Wine and the Politics of Reunification

15th June 2018

Tags: Austria, politics

It’s well-known of course that after the Second World War Germany was divided amongst the victorious allied powers, and remained that way until the fall of the Berlin Wall.  It’s less well-known – except to lovers of Graham Greene or Orson Welles – that Austria suffered the same fate as well.  Until 1955 it was divided; the four powers shared Vienna, and the rest of the country.  The Russians gained most of the major wine producing areas.

The Soviets tended to favour quantity over quality (which had a major impact on the wine industry in Georgia) and this – combined with a desire to produce more to earn more – resulted in a move to planting more vineyards in the plains.  One exception to this was Domaine Brundlmayr, who feared that high-yielding vineyards might be confiscated or collectivised, and so bought hillside vineyards.  This set the scene for their current reputation for quality, because of course these vineyards offer much more balanced and flavourful grapes.

Meanwhile, the Austrian state worked hard to escape the division, and especially the Soviet dominance of the east, including the surrounds of Vienna.  They managed to persuade the Allies that the merger of Austria and Germany in 1938 had been an invasion and that most of them had been the unwilling partners of the Nazis.  They made it clear that never again would they seek an anschluss with the Germans, and indeed would be explicitly neutral in the future.  The Russians remained sceptical, though the death of Stalin in 1953 eased their opposition.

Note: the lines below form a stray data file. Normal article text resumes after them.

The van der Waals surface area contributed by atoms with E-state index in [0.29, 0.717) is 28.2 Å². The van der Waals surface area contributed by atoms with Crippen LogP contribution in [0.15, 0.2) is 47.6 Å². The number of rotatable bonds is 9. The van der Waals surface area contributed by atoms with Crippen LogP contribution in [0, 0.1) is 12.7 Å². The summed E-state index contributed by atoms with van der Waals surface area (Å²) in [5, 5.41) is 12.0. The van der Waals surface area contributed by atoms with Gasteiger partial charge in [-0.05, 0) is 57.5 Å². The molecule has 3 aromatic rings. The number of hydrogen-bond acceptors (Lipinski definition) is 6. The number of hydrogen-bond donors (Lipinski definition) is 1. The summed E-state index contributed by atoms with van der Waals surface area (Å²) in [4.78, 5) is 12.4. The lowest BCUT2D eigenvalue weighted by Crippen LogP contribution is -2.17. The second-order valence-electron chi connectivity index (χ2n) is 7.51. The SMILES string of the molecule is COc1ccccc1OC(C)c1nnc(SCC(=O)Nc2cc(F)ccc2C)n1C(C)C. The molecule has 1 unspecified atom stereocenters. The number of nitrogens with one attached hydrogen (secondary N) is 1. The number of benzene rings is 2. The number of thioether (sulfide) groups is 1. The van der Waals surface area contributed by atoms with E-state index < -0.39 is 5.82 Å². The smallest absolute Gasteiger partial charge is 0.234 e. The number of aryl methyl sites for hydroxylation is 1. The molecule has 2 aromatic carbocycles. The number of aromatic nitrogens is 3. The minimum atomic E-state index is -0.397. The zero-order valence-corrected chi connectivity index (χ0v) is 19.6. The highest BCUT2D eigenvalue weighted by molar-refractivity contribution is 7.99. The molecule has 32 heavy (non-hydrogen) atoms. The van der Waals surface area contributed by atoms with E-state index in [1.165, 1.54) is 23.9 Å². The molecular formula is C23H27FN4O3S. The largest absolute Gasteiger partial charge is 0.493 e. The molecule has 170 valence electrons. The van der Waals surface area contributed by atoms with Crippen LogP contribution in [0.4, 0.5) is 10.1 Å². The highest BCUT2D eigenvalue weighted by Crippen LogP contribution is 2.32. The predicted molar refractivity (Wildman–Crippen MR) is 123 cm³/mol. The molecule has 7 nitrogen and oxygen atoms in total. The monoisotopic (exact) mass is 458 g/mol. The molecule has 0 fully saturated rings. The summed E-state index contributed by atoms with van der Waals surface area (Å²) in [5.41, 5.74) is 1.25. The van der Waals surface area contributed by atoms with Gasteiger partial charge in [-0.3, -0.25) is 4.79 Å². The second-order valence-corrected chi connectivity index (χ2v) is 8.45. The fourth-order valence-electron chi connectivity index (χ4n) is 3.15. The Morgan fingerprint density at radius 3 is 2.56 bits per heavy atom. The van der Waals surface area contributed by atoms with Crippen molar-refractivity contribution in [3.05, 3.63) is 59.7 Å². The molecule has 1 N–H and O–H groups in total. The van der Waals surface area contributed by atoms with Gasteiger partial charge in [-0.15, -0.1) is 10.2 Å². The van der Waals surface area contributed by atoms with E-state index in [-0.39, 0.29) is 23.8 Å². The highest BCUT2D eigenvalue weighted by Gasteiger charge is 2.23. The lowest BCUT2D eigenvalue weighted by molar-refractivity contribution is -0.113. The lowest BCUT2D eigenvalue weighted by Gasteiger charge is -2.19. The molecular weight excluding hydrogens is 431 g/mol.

Nevertheless, some tense negotiations were needed.  The Austrian foreign minister, an experienced politictian, was Leopold Figl.  And, according to Roman Horvath MW of Domaine Wachau,  the very high quality cooperative in its eponymous wine region, this is where the wine comes in.  The Russians were hard drinkers; Figl, a farmer’s son from the wine region of Rust, could also manage a drink or two himself.  He was also friends with the management at Domaine Wachau.  So friendly that it is said he had his own key to back door of the cellar.  He conducted the final stages of the negotiations in the Wachau Valley, and when things were getting tense he took all the Russian negotiators down to the cellar one evening after everyone had left.  And he opened a few bottles.  Then maybe a few more.  Most important, he kept his head while everyone else was succumbing.  By the end of the night he had the basis of the agreement he wanted.  The Austrian State Treaty, which reunited the country, was signed Vienna 15th May 1955.  At the ceremony to celebrate the reunification Domaine Wachau wines were drunk – a fitting tribute to the unwitting political roll it had played.

The oldest part of Domaine Wachau, dating from the 18th century when it was owned by the Church.